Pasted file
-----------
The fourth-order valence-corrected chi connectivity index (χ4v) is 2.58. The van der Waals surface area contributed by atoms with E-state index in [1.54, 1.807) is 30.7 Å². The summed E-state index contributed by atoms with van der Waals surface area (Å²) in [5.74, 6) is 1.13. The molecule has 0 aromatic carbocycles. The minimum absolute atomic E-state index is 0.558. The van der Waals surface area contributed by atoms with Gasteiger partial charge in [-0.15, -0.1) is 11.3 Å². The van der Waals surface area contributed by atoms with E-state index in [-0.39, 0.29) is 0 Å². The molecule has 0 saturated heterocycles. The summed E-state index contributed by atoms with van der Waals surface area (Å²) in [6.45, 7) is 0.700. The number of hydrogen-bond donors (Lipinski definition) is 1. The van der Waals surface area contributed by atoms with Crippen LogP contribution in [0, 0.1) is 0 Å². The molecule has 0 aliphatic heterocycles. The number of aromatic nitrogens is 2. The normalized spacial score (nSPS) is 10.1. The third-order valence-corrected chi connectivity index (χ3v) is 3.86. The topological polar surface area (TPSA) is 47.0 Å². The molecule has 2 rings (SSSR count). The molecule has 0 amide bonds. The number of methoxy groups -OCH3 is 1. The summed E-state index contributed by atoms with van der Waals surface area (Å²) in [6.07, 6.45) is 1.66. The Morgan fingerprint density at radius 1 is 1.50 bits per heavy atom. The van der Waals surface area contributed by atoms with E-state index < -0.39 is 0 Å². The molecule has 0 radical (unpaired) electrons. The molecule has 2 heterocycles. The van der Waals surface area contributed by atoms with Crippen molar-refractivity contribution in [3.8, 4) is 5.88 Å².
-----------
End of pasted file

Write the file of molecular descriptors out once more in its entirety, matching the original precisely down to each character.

The fourth-order valence-corrected chi connectivity index (χ4v) is 2.58. The van der Waals surface area contributed by atoms with E-state index in [1.54, 1.807) is 30.7 Å². The summed E-state index contributed by atoms with van der Waals surface area (Å²) in [5.74, 6) is 1.13. The molecule has 0 aromatic carbocycles. The minimum absolute atomic E-state index is 0.558. The van der Waals surface area contributed by atoms with Gasteiger partial charge in [-0.15, -0.1) is 11.3 Å². The van der Waals surface area contributed by atoms with E-state index in [-0.39, 0.29) is 0 Å². The molecule has 0 saturated heterocycles. The summed E-state index contributed by atoms with van der Waals surface area (Å²) in [6.45, 7) is 0.700. The number of hydrogen-bond donors (Lipinski definition) is 1. The van der Waals surface area contributed by atoms with Crippen LogP contribution in [0, 0.1) is 0 Å². The molecule has 0 aliphatic heterocycles. The number of aromatic nitrogens is 2. The normalized spacial score (nSPS) is 10.1. The third-order valence-corrected chi connectivity index (χ3v) is 3.86. The topological polar surface area (TPSA) is 47.0 Å². The molecule has 2 rings (SSSR count). The molecule has 0 amide bonds. The number of methoxy groups -OCH3 is 1. The summed E-state index contributed by atoms with van der Waals surface area (Å²) in [6.07, 6.45) is 1.66. The Morgan fingerprint density at radius 1 is 1.50 bits per heavy atom. The van der Waals surface area contributed by atoms with E-state index < -0.39 is 0 Å². The molecule has 0 radical (unpaired) electrons. The molecule has 2 heterocycles. The van der Waals surface area contributed by atoms with Crippen molar-refractivity contribution in [3.8, 4) is 5.88 Å².